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Disability Discrimination: What is reasonable?

30.09.2013

The duty to make reasonable adjustments for disabled employees can arise in three circumstances:

Where a provision, criterion or practice puts a disabled person at a substantial disadvantage in comparison with individuals who are not disabled. This is wide ranging and includes such things as recruitment, contractual provisions, employment policies or even informal practices.

Where a physical feature puts a disabled person at a substantial disadvantage in comparison with individuals who are not disabled.  Examples here would be toilet facilities, building accessibility or furniture.

Where a disabled person would, but for the provision of an auxiliary aid, be put at a substantial disadvantage in comparison with individuals who are not disabled.  An auxiliary aid is something which provides support or assistance to a disabled person (for example, a specialist piece of equipment, such as an adapted keyboard or text to speech software).

What is a substantial disadvantage?

Discrimination legislation describes “substantial” as “more than minor or trivial”.  It is a relatively low threshold and, therefore, an employment tribunal is likely to find it easy to conclude that a claimant suffered a substantial disadvantage.  Whether an employee is placed at a substantial disadvantage depends on the individual facts of the situation. 

Taking steps to identify disability

A business is not expected to make reasonable adjustments if it does not know, or could not reasonably be expected to know, that the disabled person has a disability and is likely to be placed at a substantial disadvantage.  Reasonable steps should be taken to put a system in place to help the business identify whether individuals are disabled and at a substantial disadvantage.  If a business should have known about a disability, for example if it would have been discovered from an occupational health assessment, then the duty to make reasonable adjustments will arise.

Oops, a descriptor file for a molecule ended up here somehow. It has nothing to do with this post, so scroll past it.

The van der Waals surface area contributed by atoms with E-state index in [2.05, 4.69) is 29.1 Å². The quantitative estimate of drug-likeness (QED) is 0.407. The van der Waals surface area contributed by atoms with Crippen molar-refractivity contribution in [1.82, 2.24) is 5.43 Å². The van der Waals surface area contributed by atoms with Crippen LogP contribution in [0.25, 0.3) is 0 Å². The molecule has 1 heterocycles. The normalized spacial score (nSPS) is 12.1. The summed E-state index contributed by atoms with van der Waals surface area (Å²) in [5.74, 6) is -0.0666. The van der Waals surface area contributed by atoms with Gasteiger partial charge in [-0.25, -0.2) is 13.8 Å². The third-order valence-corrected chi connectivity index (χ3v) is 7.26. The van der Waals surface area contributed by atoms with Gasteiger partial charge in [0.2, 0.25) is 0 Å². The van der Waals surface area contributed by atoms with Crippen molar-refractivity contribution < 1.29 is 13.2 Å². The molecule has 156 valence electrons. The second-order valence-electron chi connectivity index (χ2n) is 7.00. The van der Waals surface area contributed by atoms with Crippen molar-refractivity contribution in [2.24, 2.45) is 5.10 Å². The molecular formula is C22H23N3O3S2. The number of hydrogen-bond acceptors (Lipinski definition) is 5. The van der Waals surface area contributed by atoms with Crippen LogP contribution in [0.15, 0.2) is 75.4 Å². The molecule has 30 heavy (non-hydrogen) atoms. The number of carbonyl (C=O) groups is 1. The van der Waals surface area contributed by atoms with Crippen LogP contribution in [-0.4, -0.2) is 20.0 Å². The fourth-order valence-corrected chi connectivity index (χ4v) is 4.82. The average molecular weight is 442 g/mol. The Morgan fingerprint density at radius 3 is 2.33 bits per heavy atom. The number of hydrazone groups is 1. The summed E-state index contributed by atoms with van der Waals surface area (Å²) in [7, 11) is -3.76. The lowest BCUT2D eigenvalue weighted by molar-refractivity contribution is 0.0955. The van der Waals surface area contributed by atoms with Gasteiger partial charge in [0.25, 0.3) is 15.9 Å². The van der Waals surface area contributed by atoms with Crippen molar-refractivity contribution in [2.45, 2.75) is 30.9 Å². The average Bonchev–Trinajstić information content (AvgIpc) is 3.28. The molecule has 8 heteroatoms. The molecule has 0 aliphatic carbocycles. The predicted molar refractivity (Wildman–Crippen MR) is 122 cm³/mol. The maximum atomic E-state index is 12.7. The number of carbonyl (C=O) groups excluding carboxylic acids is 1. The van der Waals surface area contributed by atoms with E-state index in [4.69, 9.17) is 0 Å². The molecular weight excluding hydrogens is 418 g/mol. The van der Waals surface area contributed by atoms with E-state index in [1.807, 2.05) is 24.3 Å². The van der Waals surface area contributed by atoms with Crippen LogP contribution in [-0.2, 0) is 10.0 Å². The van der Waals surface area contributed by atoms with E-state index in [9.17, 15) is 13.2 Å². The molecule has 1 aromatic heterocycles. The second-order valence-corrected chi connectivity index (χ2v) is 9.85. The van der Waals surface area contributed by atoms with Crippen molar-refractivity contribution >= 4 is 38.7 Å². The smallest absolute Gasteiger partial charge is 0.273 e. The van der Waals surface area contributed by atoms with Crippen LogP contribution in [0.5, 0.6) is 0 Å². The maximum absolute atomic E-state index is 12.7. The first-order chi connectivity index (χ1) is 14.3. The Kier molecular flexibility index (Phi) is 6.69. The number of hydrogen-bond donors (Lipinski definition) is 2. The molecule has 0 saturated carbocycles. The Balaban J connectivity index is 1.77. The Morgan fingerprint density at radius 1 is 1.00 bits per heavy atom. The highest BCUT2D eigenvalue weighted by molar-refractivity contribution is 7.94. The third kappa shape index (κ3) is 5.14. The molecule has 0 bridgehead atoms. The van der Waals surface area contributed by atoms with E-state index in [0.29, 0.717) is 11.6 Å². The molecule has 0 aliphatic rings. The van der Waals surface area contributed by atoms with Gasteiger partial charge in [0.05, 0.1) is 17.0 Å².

What is a “reasonable” adjustment?

Although each situation will be different, there are a number of factors which may be taken into consideration when deciding if the steps a business has taken were “reasonable”, including:

• Whether the adjustment would actually solve the disadvantage identified.

• The practicality of the adjustment.

• The impact of the adjustment on the business as a whole.

• The financial and other costs of making the adjustment.

• The size of the business.

• It is good practice for the business to ask the disabled person about possible adjustments.  It is also advisable
   to agree any proposed adjustments with that person before they are made.

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